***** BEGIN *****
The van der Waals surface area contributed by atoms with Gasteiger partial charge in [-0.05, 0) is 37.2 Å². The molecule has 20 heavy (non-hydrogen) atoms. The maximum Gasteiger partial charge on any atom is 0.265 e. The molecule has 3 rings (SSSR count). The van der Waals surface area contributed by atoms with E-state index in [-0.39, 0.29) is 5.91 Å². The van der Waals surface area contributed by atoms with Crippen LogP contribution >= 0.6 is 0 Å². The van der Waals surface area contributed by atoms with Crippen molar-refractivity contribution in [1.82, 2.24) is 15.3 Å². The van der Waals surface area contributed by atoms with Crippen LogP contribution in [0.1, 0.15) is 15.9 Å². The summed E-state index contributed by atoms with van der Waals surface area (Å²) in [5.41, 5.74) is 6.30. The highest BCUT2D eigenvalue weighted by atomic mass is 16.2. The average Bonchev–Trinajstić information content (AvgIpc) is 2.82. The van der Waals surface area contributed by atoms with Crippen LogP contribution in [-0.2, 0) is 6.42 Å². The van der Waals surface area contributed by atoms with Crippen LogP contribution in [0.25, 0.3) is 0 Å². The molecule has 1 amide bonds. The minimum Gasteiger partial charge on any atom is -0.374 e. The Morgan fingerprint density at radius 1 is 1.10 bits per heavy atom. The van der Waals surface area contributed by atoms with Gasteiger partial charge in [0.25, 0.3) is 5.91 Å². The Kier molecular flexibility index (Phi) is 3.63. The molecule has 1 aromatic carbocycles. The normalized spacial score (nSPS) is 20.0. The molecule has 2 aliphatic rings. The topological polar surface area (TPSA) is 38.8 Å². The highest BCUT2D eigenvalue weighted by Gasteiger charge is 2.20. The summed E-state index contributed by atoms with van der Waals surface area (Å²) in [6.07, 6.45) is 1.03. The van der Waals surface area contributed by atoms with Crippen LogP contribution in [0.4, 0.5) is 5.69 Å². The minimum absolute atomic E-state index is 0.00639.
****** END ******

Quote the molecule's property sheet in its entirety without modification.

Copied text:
The van der Waals surface area contributed by atoms with Gasteiger partial charge in [-0.05, 0) is 37.2 Å². The molecule has 20 heavy (non-hydrogen) atoms. The maximum Gasteiger partial charge on any atom is 0.265 e. The molecule has 3 rings (SSSR count). The van der Waals surface area contributed by atoms with E-state index in [-0.39, 0.29) is 5.91 Å². The van der Waals surface area contributed by atoms with Crippen LogP contribution >= 0.6 is 0 Å². The van der Waals surface area contributed by atoms with Crippen molar-refractivity contribution in [1.82, 2.24) is 15.3 Å². The van der Waals surface area contributed by atoms with Crippen LogP contribution in [0.1, 0.15) is 15.9 Å². The summed E-state index contributed by atoms with van der Waals surface area (Å²) in [5.41, 5.74) is 6.30. The highest BCUT2D eigenvalue weighted by atomic mass is 16.2. The average Bonchev–Trinajstić information content (AvgIpc) is 2.82. The van der Waals surface area contributed by atoms with Crippen LogP contribution in [-0.2, 0) is 6.42 Å². The van der Waals surface area contributed by atoms with Crippen LogP contribution in [0.25, 0.3) is 0 Å². The molecule has 1 amide bonds. The minimum Gasteiger partial charge on any atom is -0.374 e. The Morgan fingerprint density at radius 1 is 1.10 bits per heavy atom. The van der Waals surface area contributed by atoms with Gasteiger partial charge in [0.25, 0.3) is 5.91 Å². The Kier molecular flexibility index (Phi) is 3.63. The molecule has 1 aromatic carbocycles. The normalized spacial score (nSPS) is 20.0. The molecule has 2 aliphatic rings. The topological polar surface area (TPSA) is 38.8 Å². The highest BCUT2D eigenvalue weighted by Gasteiger charge is 2.20. The summed E-state index contributed by atoms with van der Waals surface area (Å²) in [6.07, 6.45) is 1.03. The van der Waals surface area contributed by atoms with Crippen LogP contribution in [0.4, 0.5) is 5.69 Å². The minimum absolute atomic E-state index is 0.00639.